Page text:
A Snapshot of SIOP 2016 (Pt. 5) – SIOP Bonus Coverage
Last month, I-O Psychologists convened in sunny California to share the latest cutting-edge research and plot to take over the world. In both regards, the 31st annual conference of the Society for Industrial Organizational Psychology (SIOP) was a huge success.
But don’t worry if you didn’t make it, IOatWork is bringing SIOP to you! We’ve partnered with numerous SIOP presenters, and they’ve provided us with the nitty-gritty on some of the very best presentations, which we now offer to you in a multi-part series.
So buckle up!
For the first time ever, SIOP is coming straight into your home or workplace—kind of like a peer-reviewed Kool-Aid Man.
We hope you enjoy!
The Dark Side of Pay-for-Performance Programs
Perform better, get paid more, is the basic tenant of pay-for-performance (PFP). One type of PFP strategy is bonuses, which are easy to hand out and motivate employees to accomplish short-term goals. PFP can be used at all levels of the organization, from CEOs to managers to entry-level workers. Want that project done by the end of the month? An extra monetary incentive won’t hurt! Or will it?
Although the concept is simple, the positive and negative outcomes of this compensation system are much more complex. One team of researchers (Pohler & Schmidt, 2016) investigated how giving managers bonuses for better performance leads to employee turnover.
How Can Leaders Effectively Manage Employees’ Negative Emotions?
Leaders often have to deal with employees’ negative emotions. Whether employees are feeling anxious about a project, feeling sad about being turned down for promotion, or feeling angry about being unfairly treated, leaders play a part in managing these emotions. New research (Little, Gooty, & Williams, 2016) has shown that how these emotions get handled can affect employees’ performance and how they feel about their jobs.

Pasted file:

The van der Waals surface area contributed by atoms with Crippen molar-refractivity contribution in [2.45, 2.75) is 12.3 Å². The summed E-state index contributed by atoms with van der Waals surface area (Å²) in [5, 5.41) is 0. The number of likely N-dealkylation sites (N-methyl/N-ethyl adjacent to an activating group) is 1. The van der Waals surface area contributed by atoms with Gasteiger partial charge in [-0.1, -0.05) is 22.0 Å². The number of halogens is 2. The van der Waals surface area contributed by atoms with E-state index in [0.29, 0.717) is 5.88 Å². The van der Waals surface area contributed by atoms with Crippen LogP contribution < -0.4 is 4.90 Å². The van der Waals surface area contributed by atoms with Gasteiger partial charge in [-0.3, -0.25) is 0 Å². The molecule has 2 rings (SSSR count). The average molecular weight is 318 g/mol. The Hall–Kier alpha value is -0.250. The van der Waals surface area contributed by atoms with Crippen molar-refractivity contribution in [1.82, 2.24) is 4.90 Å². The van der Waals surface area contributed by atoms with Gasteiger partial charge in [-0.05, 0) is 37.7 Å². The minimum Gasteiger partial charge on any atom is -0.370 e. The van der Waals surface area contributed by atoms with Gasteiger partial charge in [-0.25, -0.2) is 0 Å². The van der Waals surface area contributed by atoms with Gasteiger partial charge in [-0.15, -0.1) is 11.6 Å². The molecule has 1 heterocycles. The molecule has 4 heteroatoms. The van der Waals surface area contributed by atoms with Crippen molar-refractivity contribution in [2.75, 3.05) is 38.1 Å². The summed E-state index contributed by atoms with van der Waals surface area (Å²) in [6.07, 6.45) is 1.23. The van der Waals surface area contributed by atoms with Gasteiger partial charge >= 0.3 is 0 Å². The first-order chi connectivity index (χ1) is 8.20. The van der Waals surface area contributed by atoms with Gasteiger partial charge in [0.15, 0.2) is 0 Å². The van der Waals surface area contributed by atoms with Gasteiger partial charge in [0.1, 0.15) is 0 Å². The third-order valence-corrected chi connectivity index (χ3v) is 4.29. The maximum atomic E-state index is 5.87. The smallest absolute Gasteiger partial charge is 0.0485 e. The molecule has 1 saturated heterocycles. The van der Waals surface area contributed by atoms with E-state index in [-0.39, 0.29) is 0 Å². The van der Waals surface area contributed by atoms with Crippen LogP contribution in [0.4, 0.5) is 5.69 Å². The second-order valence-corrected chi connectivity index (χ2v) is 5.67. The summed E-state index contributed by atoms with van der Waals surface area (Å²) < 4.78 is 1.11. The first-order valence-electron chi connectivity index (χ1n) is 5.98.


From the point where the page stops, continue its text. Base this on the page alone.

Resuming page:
The Impact of Networking on Employee Turnover
Networking involves building, maintaining, and using professional relationships. When people talk about networking, they are usually quick to point out the benefits of being connected to others. The more people you connect with, the more information you can gain about strategies for dealing with difficult people, trends in the industry, and potential job opportunities. As employees gain more information and connect with more people, does that increase or decrease the likelihood that they will voluntarily leave their current job? New research (Porter, Woo, & Campion, 2016) suggests that the answer depends on whom you are networking with.
How Organizational Citizenship Behavior Can Be Good for You
Organizational citizenship behavior means going the extra mile at work. Basically, it means doing anything that is not in your formal job description. We typically think of organizational citizenship behavior (or OCB) as something we do to help benefit our organization or the people we work with. In that sense, we might think of OCB as selfless giving that is actually to our own detriment. It makes sense, right? We only have a limited amount of time and resources during the day. If we do more than we need to do, we run the risk of burnout, fatigue, and stress. This is also supported by past research. However, new research shows that OCB can actually provide some advantages for the people performing it.